Health IT doesn’t belong in just hospitals and physician practices; there’s a place for electronic systems in dental offices, too, according to providers.
And dentists should be paying attention to what’s going on in those other clinical settings, too, according to Dr. James Fricton, professor at the University Of Minnesota School of Dentistry. In a web presentation on June 21 titled “Using Health IT for Chronic Disease Management,” Fricton discussed why dentists bypass clinical guidelines when treating patients who suffer from chronic illnesses in addition to using health IT as a means for better quality care. Dentists can be eligible to receive meaningful use incentive payments for implementing electronic health records, as well.
Chronic medical conditions — such as diabetes, obstructive pulmonary disease, depression and congestive heart failure — have a high prevalence in the United States. From a dental perspective, finding the best ways to treat these patients is crucial since they’re already at risk for periodontal disease, dental caries, orofacial pain and complications during or after dental treatment.
Fricton stressed that dentists should follow the same evidence-based guidelines other doctors use while caring for patients to improve safety and quality of care. These guidelines, which are supported by organizations like the American Academy of Oral Medicine, are designed to treat those requiring special care.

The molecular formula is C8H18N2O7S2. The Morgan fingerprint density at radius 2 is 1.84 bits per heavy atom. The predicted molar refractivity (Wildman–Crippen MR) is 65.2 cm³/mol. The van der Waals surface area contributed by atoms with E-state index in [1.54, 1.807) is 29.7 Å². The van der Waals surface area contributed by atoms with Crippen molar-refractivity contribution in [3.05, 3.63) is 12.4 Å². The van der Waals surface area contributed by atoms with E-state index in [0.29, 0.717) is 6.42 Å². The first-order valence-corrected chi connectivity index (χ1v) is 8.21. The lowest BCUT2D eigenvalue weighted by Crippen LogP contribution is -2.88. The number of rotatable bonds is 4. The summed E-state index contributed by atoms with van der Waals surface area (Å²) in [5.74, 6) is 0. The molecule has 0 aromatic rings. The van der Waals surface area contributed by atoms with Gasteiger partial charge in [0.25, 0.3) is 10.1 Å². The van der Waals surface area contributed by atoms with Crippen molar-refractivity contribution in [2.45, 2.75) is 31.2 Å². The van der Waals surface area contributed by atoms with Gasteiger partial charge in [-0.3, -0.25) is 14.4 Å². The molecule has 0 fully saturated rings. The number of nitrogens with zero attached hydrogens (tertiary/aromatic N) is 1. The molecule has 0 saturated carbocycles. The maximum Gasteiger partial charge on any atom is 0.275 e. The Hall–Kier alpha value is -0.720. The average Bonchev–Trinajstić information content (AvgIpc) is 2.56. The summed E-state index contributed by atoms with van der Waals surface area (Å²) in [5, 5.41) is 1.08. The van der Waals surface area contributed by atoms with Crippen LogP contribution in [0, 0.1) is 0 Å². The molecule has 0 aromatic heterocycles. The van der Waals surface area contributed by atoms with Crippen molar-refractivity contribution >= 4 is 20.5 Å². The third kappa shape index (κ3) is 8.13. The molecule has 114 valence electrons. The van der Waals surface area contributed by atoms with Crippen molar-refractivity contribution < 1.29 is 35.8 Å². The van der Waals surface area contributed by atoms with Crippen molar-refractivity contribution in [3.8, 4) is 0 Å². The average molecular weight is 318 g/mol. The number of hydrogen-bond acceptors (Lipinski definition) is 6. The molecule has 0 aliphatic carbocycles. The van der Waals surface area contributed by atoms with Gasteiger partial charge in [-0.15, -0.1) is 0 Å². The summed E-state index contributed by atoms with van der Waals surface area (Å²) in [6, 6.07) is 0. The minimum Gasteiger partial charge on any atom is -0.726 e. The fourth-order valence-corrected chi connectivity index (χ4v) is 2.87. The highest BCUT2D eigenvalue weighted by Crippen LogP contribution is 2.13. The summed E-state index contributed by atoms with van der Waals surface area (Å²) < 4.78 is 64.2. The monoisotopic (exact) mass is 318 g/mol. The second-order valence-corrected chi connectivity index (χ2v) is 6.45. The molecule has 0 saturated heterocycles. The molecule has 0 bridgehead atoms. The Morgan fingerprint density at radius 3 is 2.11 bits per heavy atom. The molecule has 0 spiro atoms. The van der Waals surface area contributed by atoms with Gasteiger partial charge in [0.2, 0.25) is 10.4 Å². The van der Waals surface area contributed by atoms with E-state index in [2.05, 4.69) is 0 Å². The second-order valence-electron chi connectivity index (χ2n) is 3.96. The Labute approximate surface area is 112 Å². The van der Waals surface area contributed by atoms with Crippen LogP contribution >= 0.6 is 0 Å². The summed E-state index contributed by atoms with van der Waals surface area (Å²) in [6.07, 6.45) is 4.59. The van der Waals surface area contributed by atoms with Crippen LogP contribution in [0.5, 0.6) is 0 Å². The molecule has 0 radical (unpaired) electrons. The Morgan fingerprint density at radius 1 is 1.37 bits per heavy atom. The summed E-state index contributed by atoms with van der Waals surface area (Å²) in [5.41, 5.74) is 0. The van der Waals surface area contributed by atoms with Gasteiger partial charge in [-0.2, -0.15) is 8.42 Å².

These guidelines are not always put into use at the point of care, in part because the information at the point of care has been lacking; but it’s not because dentists are disinterested. Rather, it’s due to the difficulty of translating guidelines into practical use, which is a process that takes time and can affect productivity.
That’s where health IT comes in. Even with guidelines on the proverbial backburner, one way to improve patient care is by embracing technology and, more importantly, by using its communication tools. Clinician decision support (CDS) tools can help the quality and safety of care via several strategies including:
• Increased communication between clinicians and patients via computers, smartphones and tablets.
• Facilitating the exchange of information among teams of health providers and with patients.
• Encouraging patients and clinicians through reminders, alerts and point of care introductions.